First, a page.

I'm so glad you took the time to stop by. The next book in the trilogy, THE WAKENING FIRE, traces the growing influence of Patrick throughout the northern part of Ireland (Ulster and other areas), ending with the famous incident of the paschal fires. I have a keen vision of Pádraig in my mind and I try to make him come alive. The interesting part is his involvement in a "steamy" romance. Actually, it is he who made Caylith promise to stay chaste until marriage. He is a tremendous influence throughout the books, as he was throughout Ireland itself.

    Slán, and best to you.
    P.S. The male MC's name is Liam MacNeil...Are you, too, related to the famous Niáll of the Nine Hostages?

    1. According to the Clan MacNeil history, the McNeals of Barra are related to Niel of Nine stones (could that translate to hostages?). On the family crest, a symbolic 9 stones is included in the lower right corner. We are also related to the stolen Scottish Queen Mabe--known as the fairy queen. Weird, huh?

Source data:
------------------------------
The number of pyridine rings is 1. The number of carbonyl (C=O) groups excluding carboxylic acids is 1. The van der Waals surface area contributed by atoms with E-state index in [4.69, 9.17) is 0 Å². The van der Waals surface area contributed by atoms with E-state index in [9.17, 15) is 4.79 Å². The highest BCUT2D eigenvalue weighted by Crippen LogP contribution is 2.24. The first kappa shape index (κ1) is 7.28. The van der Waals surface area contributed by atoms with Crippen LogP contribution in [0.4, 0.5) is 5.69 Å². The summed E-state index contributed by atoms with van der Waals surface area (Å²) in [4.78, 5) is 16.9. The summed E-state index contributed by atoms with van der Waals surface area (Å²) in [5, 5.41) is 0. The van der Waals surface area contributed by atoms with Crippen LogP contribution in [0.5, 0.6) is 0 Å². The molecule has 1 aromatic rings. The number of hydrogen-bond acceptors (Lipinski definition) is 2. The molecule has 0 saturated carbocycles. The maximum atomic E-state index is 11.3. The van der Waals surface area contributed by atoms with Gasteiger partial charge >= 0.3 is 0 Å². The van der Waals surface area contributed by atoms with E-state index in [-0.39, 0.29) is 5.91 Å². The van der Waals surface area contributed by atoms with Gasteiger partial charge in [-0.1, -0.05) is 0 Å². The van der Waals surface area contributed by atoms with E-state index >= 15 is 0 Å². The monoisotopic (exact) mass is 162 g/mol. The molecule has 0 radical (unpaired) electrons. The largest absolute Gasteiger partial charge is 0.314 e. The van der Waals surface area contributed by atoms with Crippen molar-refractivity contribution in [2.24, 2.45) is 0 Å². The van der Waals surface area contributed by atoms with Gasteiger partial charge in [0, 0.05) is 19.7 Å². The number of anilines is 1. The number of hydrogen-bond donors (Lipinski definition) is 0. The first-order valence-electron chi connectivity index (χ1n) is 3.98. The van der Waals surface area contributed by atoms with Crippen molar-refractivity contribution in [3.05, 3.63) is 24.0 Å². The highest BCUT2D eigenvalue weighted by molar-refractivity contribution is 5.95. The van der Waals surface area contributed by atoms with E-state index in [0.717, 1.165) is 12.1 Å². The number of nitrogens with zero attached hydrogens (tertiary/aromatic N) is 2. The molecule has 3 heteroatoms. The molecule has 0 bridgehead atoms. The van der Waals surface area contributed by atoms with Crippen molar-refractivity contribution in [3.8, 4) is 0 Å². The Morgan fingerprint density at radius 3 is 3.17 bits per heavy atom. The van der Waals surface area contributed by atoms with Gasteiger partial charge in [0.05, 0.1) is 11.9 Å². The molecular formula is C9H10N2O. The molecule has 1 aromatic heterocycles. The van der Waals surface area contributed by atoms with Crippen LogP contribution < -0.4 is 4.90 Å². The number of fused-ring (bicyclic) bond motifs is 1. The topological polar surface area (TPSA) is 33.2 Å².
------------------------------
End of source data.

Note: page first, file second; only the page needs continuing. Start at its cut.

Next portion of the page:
2. From what I can glean from my research, the famous High King Niáll had as his crest or symbol a raised red hand (though of course that emblem probably showed up many , many years after the time of my novels). I have also read that, after careful DNA studies, scientists have determined that a huge percentage of pople in present day Ireland are related to that very studly man! Stay tuned for THE WAKENING FIRE, the next novel, when the surprising story of Niáll is told for the first time, as well as the story of a son that no one knew he had....

      Anyway, Sarah I think you are indeed related to my main character. He's both smart and attractive, so go ahead and claim him.

  3. Hi Erin and Miriam!
    Miriam, your wonderful blog grows from strength to strength!

    Erin, I'm at chapter 4 of your luscious STORM MAKER and really enjoying it. I love the narrator and think you've captured a young woman just on the cusp of her own life's adventure.